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Celebrating two years of feeling Nounish

gm creators!

Hope everyone is having a great Friday šŸ˜Ž

This is post two of my 30 day writing challenge. In case you missed it, here was the first post I published yesterday! I broke down the a16z state of crypto report released in April.

If you're new to The Bigger Picture (TBP), welcome! I write about web3 products, strategy, & metrics. Subscribe below so you don't miss any future TBP posts šŸ„‚

Note: If you're reading this post the day it was published (Friday, June 2nd), be sure to join the Nounders history highlight today on Discord!


Time Flies

Today is the two year Nouniversary! Two years ago, Punk4156 posted this iconic thread below which led to the development of a project that has generated $50M+.

For those of you that have been in the NFT space for a few years, it probably feels like NounsDAO has been around forever! In the past two years, the Nouns community has made an impact in web3 that is unfathomable. From Superbowl ads to luxury sunglasses, the community has seen all kinds of projects successfully come alive. And the craziest part about the whole thing is that things got done without a core leadership team.

Was there a CEO? Nope.

Was there a roadmap? Nope.

Was there any pressure from Wall Street? Nope.

Copy Pasta

You're probably wondering how this "company" was able to generate more revenue than most startups you know today. Simply put, the key to success was a ton of memes and an overzealous community playing a positive sum game!

It's a Meme World Out There ā€“ bloomfield knoble

Nouns is a creative commons (CC0) NFT project. Essentially, all intellectual property is placed in the public domain. What does that mean? Well, the project is basically saying that no rights are reserved for this project and that all members involved in the development are relinquishing their copyright. So anyone can use the artwork, NFTs, and ideas produced by the Nouns community in any form or fashion they'd like.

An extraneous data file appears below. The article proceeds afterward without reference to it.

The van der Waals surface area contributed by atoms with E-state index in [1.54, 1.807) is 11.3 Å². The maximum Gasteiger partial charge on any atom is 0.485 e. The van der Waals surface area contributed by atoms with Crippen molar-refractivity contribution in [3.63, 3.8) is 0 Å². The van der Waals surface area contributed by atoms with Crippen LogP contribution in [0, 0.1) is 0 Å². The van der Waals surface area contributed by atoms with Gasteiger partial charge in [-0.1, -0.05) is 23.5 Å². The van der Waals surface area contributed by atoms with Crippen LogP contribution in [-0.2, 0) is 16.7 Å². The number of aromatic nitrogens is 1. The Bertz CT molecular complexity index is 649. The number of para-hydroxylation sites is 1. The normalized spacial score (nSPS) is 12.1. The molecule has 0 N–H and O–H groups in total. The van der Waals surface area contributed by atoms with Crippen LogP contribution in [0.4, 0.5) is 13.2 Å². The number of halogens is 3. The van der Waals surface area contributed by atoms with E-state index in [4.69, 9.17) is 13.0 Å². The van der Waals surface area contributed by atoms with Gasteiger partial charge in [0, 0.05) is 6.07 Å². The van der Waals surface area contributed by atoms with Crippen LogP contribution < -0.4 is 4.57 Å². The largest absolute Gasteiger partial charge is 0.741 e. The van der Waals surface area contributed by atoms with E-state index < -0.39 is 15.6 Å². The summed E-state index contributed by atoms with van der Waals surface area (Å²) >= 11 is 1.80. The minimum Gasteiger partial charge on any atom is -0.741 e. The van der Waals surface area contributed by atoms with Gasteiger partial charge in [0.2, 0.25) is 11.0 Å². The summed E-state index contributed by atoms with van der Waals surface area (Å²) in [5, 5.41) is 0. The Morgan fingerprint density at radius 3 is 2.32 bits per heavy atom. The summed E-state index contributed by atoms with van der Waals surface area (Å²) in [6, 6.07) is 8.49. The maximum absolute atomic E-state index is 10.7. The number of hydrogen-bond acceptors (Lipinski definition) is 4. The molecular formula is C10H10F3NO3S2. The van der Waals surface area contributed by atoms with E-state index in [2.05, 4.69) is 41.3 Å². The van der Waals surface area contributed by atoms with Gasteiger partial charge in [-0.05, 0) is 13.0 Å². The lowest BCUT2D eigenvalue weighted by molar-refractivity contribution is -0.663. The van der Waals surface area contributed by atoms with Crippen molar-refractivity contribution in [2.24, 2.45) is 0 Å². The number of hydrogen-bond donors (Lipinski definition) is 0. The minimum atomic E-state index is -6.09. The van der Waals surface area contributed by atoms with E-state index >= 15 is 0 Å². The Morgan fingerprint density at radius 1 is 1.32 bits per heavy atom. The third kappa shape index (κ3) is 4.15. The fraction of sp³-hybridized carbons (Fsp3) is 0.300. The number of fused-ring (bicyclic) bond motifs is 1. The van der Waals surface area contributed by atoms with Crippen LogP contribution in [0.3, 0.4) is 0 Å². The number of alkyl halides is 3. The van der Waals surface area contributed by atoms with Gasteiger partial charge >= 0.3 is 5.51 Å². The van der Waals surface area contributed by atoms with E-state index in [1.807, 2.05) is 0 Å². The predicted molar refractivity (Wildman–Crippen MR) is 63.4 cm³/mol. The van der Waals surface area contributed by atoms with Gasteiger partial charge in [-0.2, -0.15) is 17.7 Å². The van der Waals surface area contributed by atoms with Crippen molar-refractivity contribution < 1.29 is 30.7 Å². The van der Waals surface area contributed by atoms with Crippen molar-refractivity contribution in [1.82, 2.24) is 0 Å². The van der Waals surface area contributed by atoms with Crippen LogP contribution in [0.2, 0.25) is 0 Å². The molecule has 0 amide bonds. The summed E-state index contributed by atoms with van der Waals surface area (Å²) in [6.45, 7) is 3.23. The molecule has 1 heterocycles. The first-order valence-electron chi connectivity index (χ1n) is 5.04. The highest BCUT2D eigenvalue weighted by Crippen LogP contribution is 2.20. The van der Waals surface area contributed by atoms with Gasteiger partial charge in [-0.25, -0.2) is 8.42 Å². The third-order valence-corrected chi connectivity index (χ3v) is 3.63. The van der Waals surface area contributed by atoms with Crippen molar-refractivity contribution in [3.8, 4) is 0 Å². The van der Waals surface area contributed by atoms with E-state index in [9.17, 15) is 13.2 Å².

Technically speaking, I could take Punk4156's profile picture, who is a Nounder (Nouns Founder), and build a whole coffee shop themed around that one single image and I would be legally safe. Imagine if you took the Starbucks logo and put it up on your coffee shop. You'd be drinking all your own coffee just reading through the lawsuits šŸ˜‚

Even if you haven't heard of CC0 projects before, you've probably interacted with work from the public domains in some form or fashion already. For example, NYC's Metropolitan Museum of Art released 375,000 images via CC0 in 2017 so artists could reuse and remix them any way they'd like. Figshare is another great example - the product allows researchers from around the world to publish their data sets in an easy & organized manner.

Putting a database or dataset in the public domain under CC0 is a way to remove any legal doubt about whether researchers can use the data in their projects.

Searching MOMA digital library

Positive Sum Game